My name is Steffen Jahn, and I’m a seasoned car photographer based in Germany. With over 20 years in the business and having worked with all the famous manufacturers like Porsche, Lamborghini, Ferrari, Mercedes and Audi, I have a basic understanding what professional car photography is all about.
I recently got the chance to shoot the Ferrari 488 Pista — a 2018 Geneva Motorshow novelty — secretly at Ferrari’s headquarters in Maranello, Italy for Britain’s Top Gear magazine.
The Nikon D850 was my camera of choice and I brought along the Sigma Art 24-105mm f/4 Art lens, which I had purchased two months prior. It offered excellent quality on other assignments and I simply loved its high-quality feel, so it seemed to be a perfect match for this time-sensitive shoot. The editor was asking for 12+ high-end shots in a time frame of less than 6 hours.
After arriving at 8 pm at Ferrari’s showroom, the car showed up in all of its beauty and I started my shoot. As I wanted to avoid all ugly reflections from the showroom in the car’s glossy body, I worked my way around the 488 with my Elinchrom 400B battery flash, light-painting the car in multiple exposures.
When checking my shots in Capture One (as I always shoot tethered), I realized that the car was jumping up and down in the frame. Initially blaming it on the shaky wooden floor that seemed to move, I took great care not to come near the camera when doing the next round of exposures. But the images were still not consistent, even though my carbon fiber Gitzo and Arca D4 head have proven to be rock solid in all my prior shoots.
So while being horribly pressed for time, I tried further to figure out what was messing up my production — in the end though, I kept shooting, convinced I’d somehow be able to solve the problem later using Photoshop’s Photomerge function.
A few days later, I had a chat with SIGMA service personnel. They explained to me that even though you switch stabilization on the lens (OS) to off, it doesn’t actually mean it’s off… The stabilization element is kept in its position by a magnetic field. Whenever the camera goes to sleep, the element moves down. After waking up the camera, it takes a moment to reposition itself to the proper position. And it’s even doing this during exposures!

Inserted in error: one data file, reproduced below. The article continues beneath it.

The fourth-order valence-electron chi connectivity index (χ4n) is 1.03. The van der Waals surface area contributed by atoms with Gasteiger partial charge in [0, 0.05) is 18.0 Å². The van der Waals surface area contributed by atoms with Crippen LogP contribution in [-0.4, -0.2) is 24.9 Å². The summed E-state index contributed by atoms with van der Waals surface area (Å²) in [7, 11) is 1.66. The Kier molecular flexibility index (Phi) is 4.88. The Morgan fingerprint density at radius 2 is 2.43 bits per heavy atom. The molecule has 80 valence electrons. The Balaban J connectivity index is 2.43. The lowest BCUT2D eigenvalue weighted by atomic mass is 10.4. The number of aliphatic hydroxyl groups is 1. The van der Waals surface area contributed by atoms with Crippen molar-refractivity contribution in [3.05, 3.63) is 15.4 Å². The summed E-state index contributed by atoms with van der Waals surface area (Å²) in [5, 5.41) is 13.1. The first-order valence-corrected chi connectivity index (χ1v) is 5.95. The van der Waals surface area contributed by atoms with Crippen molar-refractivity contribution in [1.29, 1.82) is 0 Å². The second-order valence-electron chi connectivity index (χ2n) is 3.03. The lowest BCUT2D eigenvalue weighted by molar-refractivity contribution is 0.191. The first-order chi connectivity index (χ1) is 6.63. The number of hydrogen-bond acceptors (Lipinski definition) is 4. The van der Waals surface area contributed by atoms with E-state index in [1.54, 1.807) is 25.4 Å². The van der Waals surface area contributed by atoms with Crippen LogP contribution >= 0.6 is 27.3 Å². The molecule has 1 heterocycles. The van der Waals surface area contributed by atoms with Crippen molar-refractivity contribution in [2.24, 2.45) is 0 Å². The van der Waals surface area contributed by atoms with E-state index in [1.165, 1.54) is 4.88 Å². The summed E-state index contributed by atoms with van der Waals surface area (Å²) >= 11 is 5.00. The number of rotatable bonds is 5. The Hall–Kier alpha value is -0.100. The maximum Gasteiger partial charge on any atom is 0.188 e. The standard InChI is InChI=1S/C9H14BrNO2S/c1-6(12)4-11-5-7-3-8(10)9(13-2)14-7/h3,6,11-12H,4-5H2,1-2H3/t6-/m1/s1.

In a 5-second light-painting exposure, the car is tack sharp in the rear, but it’s blurry on the front when the OS element moved. In the professional world, in which every single shot needs to be reliable, this strange lens behavior could kill the magical photo you would have otherwise captured.
Sigma Germany checked my lens and reloaded its Optical Stabilization firmware, but when testing the lens on a massive FOBA studio stand afterward, it still shows the same jumpy behavior.
So my lens went instantly onto eBay, and I can only offer this advice to photographers who need to rely on consistent results: stay as far away from Sigma Art lenses with OS as you can.
About the author: Steffen Jahn is a professional car photographer based in Stuttgart, Germany, where he lives with his wife and two children. The opinions expressed in this article are solely those of the author. You can find more of his work on his website and Instagram.